Walking on the Moon

Taking a walk through Suntopia Harbor, I was looking for a better place to fish. Weaving amongst the upscale apartments juxtaposed by overgrown weed lots, I stumbled upon some real exotic crafts rotting away, forgotten and neglected by their owners.
This semi-submersible looks like something straight out of Star Trek with it’s dramatically curved pontoons and bulbous design. Not meant to submerge at all, it rides on the surface, but the passengers sit in the hull well below the waterline, and can look out of the domed windows. The aft portion of the craft reveals a small propeller and rudder that suggests this exotically designed take on a glass-hulled boat is only meant to cruise in protected bodies of water, and may be a hint as to why it is still not in use around this area.
Looking like something that might lead the Rebel squadron to an attack on the Death Star, this airfoil is built for speed. Mounted behind the long cockpit is a huge fan, not unlike those used by the fan boats on the everglades. It is sad that these two awesome crafts are left to rot in an abandoned lot just a few feet from the water, but upkeep and storage costs must be prohibitively expensive for items of such limited utility.
As if to match the theme of my walk, I spotted these strange fruit, busting out of fur covered appendages. It’s ordinary excursions like these that make wandering around such a rewarding activity.

Horror, Non-fiction

My father just emailed me an article, entitled “Death By Medicine” about what is wrong with the American medical system today.

It is now evident that the American medical system is the leading cause of death and injury in the US. (By contrast, the number of deaths attributable to heart disease in 2001 was 699,697, while the number of deaths attributable to cancer was 553,251.)

It seems counter-intuitive that our medical system, the one that we depend on to heal us, is the cause (the leading cause of death and injury) of so much unnecessary death and injury. This article explores in detail what is wrong, and more importantly what can be corrected in order to remedy these flaws, with medicine in the U.S.. Who would really argue that they don’t mind being (or being treated by) a fatigued, rushed doctor who is administering aid outside of his or her area of expertise?
The practices of the pharmaceutical industry are also carefully examined. Is it beneficial for large industries to put medical journalists on the payroll, or for research to be done by researchers who are anything less than impartial towards anything other than scientific objectivity? Might these interests conflict with the general well-being of society, or are large companies to be blindly trusted in the hope that they will be pillars of ethical righteousness?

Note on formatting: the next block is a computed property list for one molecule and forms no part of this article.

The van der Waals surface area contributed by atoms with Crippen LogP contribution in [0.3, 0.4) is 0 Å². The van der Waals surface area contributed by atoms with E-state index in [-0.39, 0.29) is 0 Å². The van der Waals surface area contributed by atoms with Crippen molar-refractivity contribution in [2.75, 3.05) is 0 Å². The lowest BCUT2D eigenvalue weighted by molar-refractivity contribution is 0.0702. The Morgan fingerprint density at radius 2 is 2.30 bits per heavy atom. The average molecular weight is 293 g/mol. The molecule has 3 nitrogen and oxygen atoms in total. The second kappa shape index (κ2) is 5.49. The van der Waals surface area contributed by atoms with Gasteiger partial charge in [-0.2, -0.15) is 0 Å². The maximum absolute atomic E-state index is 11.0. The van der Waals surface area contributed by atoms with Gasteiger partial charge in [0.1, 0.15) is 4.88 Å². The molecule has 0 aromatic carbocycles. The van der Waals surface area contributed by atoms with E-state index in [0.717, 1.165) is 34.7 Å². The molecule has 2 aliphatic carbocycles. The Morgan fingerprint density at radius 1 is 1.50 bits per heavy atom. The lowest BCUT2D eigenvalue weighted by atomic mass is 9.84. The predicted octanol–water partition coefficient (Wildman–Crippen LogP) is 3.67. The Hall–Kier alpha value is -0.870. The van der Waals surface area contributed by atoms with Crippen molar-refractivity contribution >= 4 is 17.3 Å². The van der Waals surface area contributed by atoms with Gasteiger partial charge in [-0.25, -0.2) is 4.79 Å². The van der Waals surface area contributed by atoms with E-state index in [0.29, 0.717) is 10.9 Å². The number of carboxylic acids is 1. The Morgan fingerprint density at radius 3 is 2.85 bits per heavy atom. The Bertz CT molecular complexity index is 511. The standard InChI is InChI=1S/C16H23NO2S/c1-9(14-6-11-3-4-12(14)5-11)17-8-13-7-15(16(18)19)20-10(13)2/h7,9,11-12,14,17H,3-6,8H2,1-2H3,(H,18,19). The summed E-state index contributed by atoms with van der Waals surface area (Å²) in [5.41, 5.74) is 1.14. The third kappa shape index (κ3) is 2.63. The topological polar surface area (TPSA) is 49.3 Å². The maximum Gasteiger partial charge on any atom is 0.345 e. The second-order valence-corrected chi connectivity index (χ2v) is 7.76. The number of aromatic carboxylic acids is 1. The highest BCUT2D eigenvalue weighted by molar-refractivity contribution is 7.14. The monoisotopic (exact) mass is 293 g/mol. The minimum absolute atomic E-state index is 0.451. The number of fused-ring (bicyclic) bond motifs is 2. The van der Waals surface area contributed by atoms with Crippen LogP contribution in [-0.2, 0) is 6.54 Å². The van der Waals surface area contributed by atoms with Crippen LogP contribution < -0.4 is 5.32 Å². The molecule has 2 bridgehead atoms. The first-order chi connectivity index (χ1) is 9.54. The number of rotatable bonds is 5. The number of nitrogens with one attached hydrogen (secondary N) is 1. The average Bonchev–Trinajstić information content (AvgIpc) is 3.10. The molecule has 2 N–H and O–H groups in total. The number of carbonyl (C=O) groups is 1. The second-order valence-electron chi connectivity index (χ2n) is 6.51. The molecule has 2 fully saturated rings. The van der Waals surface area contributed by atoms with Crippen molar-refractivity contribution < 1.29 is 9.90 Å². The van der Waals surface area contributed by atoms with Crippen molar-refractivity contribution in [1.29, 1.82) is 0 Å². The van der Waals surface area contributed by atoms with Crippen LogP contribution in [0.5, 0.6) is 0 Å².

The issue of iatrogenic (meaning induced in a patient by a physician’s activity, manner, or therapy. Used especially of an infection or other complication of treatment. Until very recently, I didn’t know what this meant either) injury is especially scary. If you were a doctor and you screwed up, you might think long and hard about reporting it because if you did it might very well cost you your reputation, career, and a lot of money. The article implies that the vast majority of iatrogenic injuries go unreported. The bulk of those that are reported are done so because they have been discovered by the patient or the family of the patient (after they die sometimes). I am not comforted in how some doctor’s superior knowledge of medicine is being used, or withheld in these situations. I see two factors at blame here, one being the medical industry, and the other being our litigious society.
I got sick last year, and my employer insisted that I go to a hospital so they could treat my cold. I refused, and not only were they baffled, but they were also agitated.
Supervisor: “Why didn’t you go to the hospital to go see a doctor?”
Me: “Because all I needed was rest, and see, I’m much better already.”
Supervisor: “You should go anyways, that’s what hospitals are for.”
Me: “In the U.S., we just drink lots of fluids, eat foods that are easy to digest, and get plenty of sleep. And it works just fine.”
Supervisor: “Next time, you need to go to the hospital.”

I am glad that I didn’t go to the hospital, because if I had, they might have injured me iatrogenically. Try translating that to your tantousha.
On a side note, Matt once was dragged to the hospital by his supervisor, and they rused him into getting a tube shoved down his throat (without prior consent) while he was still awake. Maybe they were punishing him for being a bad ALT, hahaha!

Tijuana, Japan

Japan’s Tijuana is just like California’s. Everyone wears ponchos and sombreros and drinks a lot of tequila while playing mariachi music next to the saguaro cacti.
The only things missing are the jumping beans and kids chasing after a tourist with Chicle.
There is also a crazy looking zebra tethered by a amidst discarded furniture and cinderblocks.
Sadly in Tijuana, Japan, there are no cheap tacos with meat of questionable origin, nor are there any churros.